A Nice Gesture by Jeroen Arendsen

Various personal interests and public info, gesture, signs, language, social robotics, healthcare, innovation, music, publications, etc.

Lie to Me – Show me no signs and I’ll tell you no lies

On Dutch TV they will be starting to broadcast ‘Lie to Me’, a TV series (see Wikipedia). The series is founded on the idea that it is possible to tell a lie from seeing a few ┬┤tell-tale signs’. Watching downwards indicates you’re guilty. Biting your lip indicates lying. That sort of stuff. Paul Ekman and his colleague Friesen did research on this idea back in the 1970’s which is still the only evidence, as far as I am aware of, that the idea holds any real value.

Lie to Me

Lie to Me

Personally, I find it very hard to believe that people are such bad liars that they can be spotted so unambiguously. But then again, I have my doubts about physiological lie detection tests too. Even if everything is done properly (including additional testing to detect masking efforts) they will still have a 5% fault margin I’m told by a guy doing such tests. What then to make of a lip bite? There is a world of gestures and signs on our two lips, see for example this entry in the ‘nonverbal dictionary’ (here). I am not too fond of that dictionary, again because of its total lack of appreciation of ambiguity and human resourcefulnes. But it shows a nice collection of ‘lip signs’.

There is simple too little known about the usefulnes of behavioral clues to detect lies. To what extent can people control their behavior? Can they suppress it? Is it ‘unconscious’ or unwilling? Is it entirely beyond the will of a crook acting a saint? Can people mask the behavior? Or throw up a smokescreen of ‘tell tale signs’? Does everyone show these signs in the same manner? What about men and women? Children and adults? Japanese and Nigerian people? People from Boston or New York? Married or unmarried? Parents or not?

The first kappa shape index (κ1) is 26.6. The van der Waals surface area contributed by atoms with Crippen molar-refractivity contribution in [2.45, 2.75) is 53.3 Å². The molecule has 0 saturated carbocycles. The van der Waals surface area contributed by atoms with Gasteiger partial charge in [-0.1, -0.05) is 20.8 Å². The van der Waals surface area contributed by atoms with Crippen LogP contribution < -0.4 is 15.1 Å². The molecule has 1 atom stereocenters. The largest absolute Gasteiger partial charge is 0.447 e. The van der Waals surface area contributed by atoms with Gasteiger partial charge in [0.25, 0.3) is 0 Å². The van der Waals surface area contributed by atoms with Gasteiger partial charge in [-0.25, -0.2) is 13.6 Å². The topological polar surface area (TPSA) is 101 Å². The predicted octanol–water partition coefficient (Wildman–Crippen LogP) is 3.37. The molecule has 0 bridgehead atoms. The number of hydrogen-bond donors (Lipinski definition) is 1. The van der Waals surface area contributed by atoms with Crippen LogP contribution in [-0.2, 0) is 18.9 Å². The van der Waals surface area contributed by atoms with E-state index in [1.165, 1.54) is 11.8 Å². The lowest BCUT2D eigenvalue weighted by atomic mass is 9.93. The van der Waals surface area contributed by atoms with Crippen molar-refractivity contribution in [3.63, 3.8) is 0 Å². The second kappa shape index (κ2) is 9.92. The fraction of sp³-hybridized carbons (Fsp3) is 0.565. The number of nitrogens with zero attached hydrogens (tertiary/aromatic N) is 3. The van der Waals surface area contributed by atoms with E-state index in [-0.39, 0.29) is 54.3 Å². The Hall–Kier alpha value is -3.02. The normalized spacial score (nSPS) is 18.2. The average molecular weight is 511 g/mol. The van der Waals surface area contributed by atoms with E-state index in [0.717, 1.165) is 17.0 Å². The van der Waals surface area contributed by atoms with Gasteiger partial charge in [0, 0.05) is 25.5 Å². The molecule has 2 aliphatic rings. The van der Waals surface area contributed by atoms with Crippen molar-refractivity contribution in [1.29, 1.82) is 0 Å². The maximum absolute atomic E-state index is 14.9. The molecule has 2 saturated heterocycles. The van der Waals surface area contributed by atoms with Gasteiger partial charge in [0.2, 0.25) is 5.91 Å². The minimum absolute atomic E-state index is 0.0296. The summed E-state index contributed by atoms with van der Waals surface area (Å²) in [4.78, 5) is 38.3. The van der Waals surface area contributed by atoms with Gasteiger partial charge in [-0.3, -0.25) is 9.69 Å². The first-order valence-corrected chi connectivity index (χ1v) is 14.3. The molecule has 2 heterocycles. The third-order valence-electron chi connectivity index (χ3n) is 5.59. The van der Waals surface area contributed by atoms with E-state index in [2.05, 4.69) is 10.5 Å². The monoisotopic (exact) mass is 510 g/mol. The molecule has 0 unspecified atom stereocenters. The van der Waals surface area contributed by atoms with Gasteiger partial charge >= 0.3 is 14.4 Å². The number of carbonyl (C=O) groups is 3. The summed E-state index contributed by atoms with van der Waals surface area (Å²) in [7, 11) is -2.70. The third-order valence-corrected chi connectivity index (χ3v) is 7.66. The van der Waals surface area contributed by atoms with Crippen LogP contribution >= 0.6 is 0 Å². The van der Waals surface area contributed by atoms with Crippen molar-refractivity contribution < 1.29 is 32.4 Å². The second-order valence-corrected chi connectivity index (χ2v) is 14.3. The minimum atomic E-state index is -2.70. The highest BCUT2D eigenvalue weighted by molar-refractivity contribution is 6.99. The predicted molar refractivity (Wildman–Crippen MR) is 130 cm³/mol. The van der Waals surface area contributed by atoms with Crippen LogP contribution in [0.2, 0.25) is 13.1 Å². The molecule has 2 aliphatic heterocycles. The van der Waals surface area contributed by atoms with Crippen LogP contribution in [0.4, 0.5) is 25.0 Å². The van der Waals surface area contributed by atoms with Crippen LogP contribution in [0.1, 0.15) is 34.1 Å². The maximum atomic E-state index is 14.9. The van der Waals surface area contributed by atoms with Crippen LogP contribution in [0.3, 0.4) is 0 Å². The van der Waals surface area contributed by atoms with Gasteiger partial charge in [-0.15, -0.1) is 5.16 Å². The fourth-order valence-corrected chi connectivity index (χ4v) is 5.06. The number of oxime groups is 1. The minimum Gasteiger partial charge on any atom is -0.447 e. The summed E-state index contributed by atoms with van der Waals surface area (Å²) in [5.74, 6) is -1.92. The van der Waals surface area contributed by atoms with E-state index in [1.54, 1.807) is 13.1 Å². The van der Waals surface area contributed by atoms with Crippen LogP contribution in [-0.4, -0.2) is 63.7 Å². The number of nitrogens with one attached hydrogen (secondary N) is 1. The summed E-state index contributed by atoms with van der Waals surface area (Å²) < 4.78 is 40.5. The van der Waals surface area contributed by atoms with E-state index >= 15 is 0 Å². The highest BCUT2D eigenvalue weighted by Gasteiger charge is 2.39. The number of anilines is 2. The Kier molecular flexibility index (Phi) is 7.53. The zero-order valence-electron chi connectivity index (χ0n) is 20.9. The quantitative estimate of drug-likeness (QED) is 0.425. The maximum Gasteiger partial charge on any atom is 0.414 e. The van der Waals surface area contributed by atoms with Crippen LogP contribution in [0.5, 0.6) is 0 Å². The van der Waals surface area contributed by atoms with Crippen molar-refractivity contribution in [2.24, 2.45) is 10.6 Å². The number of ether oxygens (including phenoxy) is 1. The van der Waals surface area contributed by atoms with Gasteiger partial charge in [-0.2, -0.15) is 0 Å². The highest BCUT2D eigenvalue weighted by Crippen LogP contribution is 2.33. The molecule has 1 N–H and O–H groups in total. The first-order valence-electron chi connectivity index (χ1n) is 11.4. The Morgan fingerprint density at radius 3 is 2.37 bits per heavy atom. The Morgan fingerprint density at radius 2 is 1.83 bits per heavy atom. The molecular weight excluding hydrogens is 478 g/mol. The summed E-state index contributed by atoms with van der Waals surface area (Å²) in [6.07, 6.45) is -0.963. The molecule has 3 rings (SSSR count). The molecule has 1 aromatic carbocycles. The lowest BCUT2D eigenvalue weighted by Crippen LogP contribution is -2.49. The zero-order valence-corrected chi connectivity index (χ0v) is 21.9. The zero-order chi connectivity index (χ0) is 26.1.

In addition, to what extent can observers, like the main characters in Lie to Me suppress their personal opinion. Will they not be influenced by the power of suggestion and spot that what they wish to see? If I think a man is guilty I will easily notice his every downward glance, won’t I. The eye of the beholder is not an innocent eye.

Please, good people of the world. Watch ‘Lie to Me’ for your entertainment, but do not think it is based on scientific evidence.


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  1. Thanks for your comments. Yes, I agree that nonverbal signs, signals, and cues may–like words–have different meanings and senses. I do think, however, that science (especially neuroscience) helps us understand what these meanings are. Thanks again. Best, David Givens (Center for Nonverbal Studies, USA)

  2. Jeroen

    Dear dr. David Givens. Fair enough. Your point about science helping us understand the meanings of ‘nonverbal behavior’ is taken. But in what context can we trust these insights? In casual onservation? In psychiatry? Or in lie detection?

  3. Good question, Jeroen. The nonverbal cues are indicators of unspoken agendas, emotions, and moods. When I see lip corners suddenly droop, for example, I detect what may be disappointment, sorrow, or sadness. I then probe–verbally–to see if something truly is wrong. Lip corners pull down through unconscious contraction of depressor anguli oris muscles, which link to emotion centers of the brain. I can always tell, at a glance, when something is upsetting my wife, and I try to fix it. Thanks again, Jeroen! Best, Dave Givens

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